"Both my parents are teachers and really helped me out a lot in high school with time management," Bookout said. "They would help me plan my schedule and help me out with homework if I needed it. Most importantly, they told me to always build time for academics."
Bookout is a one-in-a-million talent and it's easy to see why he was highly recruited out of high school. Once again he pays tribute to those who always advised him.
"My brothers mean a lot to me," Bookout said. "They told me to follow my heart and said the Lord is going to bless me in many ways. They said the Lord will find a way and do it for me."
Bookout chose Oklahoma over Arkansas, Illinois, Kansas, North Carolina and Oklahoma State. With both brothers having attended OU, it certainly didn't hurt Bookout's decision-making process.
"They told me to take my visits and enjoy it because you'll only go through it one time," Bookout said. "They helped me through the whole thing and they didn't make me go to OU, but of course they liked the fact that I chose OU."
Now as a freshman, the Sooner fans are excited to have him. He hasn't decided on just one sport at OU either. Bookout will play basketball and throw the shot and discus for the track team in the spring.
High expectations have been placed upon Bookout's broad shoulders. He is a starting forward for a program that advanced to last year's Final Four. Many pundits expect the Sooners to be there again in 2003.
The transition from high school to college is obviously a tough one, even for an outstanding athlete. Bookout says the speed of the game, intensity on the court and the energy supplied by fans are all new to him. However, Bookout believes in his coach and his teammates.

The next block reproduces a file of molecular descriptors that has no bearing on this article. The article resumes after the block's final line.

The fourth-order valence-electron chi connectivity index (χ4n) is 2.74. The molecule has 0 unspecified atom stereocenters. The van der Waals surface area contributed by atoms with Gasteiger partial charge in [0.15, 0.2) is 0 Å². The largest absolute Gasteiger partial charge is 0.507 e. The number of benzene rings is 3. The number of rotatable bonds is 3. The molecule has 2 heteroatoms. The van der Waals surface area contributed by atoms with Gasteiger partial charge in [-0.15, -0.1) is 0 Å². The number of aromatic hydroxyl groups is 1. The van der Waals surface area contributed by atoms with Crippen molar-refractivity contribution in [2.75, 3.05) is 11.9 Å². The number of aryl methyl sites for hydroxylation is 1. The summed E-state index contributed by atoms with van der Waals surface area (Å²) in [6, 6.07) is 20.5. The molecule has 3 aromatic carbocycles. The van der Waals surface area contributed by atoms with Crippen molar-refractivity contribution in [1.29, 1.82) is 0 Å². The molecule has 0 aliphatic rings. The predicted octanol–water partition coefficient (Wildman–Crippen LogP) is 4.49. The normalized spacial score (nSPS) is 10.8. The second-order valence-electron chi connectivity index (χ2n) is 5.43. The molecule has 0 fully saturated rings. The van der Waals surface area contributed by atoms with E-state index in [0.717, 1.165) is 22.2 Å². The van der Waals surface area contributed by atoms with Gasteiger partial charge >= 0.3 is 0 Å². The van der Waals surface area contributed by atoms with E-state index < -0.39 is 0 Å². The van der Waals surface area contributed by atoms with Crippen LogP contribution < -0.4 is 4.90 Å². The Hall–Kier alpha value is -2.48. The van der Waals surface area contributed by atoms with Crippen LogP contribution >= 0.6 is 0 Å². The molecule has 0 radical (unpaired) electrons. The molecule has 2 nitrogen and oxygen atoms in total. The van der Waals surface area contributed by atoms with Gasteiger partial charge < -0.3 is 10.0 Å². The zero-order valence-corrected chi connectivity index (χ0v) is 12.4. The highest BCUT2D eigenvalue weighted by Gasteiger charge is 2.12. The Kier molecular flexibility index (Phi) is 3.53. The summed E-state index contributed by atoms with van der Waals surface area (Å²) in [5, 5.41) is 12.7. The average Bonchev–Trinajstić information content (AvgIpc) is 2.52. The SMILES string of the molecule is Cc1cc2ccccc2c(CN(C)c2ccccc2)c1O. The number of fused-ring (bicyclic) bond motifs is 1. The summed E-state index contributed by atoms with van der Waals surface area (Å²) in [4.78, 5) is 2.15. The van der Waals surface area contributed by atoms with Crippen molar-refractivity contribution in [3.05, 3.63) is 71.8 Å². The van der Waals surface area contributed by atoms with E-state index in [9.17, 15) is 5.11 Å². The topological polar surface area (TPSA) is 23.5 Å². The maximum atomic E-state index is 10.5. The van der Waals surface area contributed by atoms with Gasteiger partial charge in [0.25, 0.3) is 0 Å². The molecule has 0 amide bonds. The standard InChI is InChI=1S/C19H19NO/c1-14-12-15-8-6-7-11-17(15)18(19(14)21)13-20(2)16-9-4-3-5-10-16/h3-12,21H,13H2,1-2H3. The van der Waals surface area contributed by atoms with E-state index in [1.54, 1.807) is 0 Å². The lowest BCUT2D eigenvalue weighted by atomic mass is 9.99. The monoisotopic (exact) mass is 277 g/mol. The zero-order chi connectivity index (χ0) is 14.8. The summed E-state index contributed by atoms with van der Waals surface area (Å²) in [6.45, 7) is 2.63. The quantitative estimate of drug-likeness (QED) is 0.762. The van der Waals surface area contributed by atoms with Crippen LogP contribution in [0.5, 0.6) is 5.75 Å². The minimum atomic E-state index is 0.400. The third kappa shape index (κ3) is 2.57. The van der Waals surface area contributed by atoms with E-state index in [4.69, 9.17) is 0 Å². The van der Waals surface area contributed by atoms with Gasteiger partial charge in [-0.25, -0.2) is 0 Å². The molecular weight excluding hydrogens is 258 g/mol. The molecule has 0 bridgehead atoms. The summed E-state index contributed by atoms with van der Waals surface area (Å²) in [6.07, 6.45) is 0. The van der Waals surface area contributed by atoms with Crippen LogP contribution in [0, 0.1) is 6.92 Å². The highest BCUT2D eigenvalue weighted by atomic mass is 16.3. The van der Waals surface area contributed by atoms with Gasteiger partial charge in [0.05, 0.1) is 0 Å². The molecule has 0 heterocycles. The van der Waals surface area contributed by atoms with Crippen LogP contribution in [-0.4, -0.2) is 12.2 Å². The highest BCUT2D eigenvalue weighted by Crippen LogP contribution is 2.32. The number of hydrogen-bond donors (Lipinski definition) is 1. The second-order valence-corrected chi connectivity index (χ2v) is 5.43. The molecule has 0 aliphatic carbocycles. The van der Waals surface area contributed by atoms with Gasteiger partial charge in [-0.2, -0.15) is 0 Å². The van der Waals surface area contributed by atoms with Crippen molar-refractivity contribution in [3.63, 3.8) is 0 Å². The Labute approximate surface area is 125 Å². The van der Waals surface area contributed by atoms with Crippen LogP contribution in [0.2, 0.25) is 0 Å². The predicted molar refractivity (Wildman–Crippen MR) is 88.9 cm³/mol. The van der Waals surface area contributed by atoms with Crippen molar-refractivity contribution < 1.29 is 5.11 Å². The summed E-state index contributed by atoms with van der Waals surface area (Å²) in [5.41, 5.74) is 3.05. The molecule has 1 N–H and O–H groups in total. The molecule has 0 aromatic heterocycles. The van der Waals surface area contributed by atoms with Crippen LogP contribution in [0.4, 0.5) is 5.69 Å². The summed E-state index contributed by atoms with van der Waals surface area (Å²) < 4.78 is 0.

"Coach Sampson has worked me hard and is doing a great job," Bookout said. "The older guys have really pushed me hard every day and bring out the best in me."
Bookout might seem larger than life, but many will find after speaking to him that he is quite human. The humble, gentle giant says three words that describe him are "tall," "religious" and "nice." The simple things in life are what make him happy.
"The hardest adjustment in college has been not being at home with my family," Bookout said. "I miss being the baby of the family and being around my parents every day. Another thing I really miss is my mom cooking me food and doing my laundry."
Bookout says he still remains close with his family even though he is away from home. He manages to speak with Casey at least four times a week and speaks to Kyle and his parents every day.
"My parents are my biggest fans," Bookout said, "They come to every home game and they love it."
Growing up, Bookout had dreams just like every other child. Now, thanks to his family, his determination and extraordinary talent, his dreams are becoming a reality.
"It's a dream playing for OU," Bookout said. "I've been wanting to run out of that tunnel ever since my dad and I used to come to games when I was little."
Now that Bookout is at the University of Oklahoma, the Sooners are again dreaming of another trip to the Final Four.